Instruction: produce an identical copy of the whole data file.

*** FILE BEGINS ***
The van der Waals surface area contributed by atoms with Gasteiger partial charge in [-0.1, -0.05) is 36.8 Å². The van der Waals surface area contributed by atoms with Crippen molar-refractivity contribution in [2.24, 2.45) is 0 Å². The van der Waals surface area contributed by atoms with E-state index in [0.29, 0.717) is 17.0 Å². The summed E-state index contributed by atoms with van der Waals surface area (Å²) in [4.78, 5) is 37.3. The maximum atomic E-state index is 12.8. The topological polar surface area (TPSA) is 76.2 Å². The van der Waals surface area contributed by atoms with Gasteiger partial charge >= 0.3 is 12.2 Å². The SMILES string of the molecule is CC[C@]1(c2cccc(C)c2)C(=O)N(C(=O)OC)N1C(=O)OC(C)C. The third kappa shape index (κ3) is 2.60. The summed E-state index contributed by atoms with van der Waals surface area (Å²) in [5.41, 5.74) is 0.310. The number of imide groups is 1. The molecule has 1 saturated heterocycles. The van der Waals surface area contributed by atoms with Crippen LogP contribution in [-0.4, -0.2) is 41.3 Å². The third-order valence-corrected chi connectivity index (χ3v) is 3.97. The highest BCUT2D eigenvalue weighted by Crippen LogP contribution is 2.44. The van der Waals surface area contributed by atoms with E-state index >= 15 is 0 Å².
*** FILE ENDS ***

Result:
The van der Waals surface area contributed by atoms with Gasteiger partial charge in [-0.1, -0.05) is 36.8 Å². The van der Waals surface area contributed by atoms with Crippen molar-refractivity contribution in [2.24, 2.45) is 0 Å². The van der Waals surface area contributed by atoms with E-state index in [0.29, 0.717) is 17.0 Å². The summed E-state index contributed by atoms with van der Waals surface area (Å²) in [4.78, 5) is 37.3. The maximum atomic E-state index is 12.8. The topological polar surface area (TPSA) is 76.2 Å². The van der Waals surface area contributed by atoms with Gasteiger partial charge >= 0.3 is 12.2 Å². The SMILES string of the molecule is CC[C@]1(c2cccc(C)c2)C(=O)N(C(=O)OC)N1C(=O)OC(C)C. The third kappa shape index (κ3) is 2.60. The summed E-state index contributed by atoms with van der Waals surface area (Å²) in [5.41, 5.74) is 0.310. The number of imide groups is 1. The molecule has 1 saturated heterocycles. The van der Waals surface area contributed by atoms with Crippen LogP contribution in [-0.4, -0.2) is 41.3 Å². The third-order valence-corrected chi connectivity index (χ3v) is 3.97. The highest BCUT2D eigenvalue weighted by Crippen LogP contribution is 2.44. The van der Waals surface area contributed by atoms with E-state index >= 15 is 0 Å².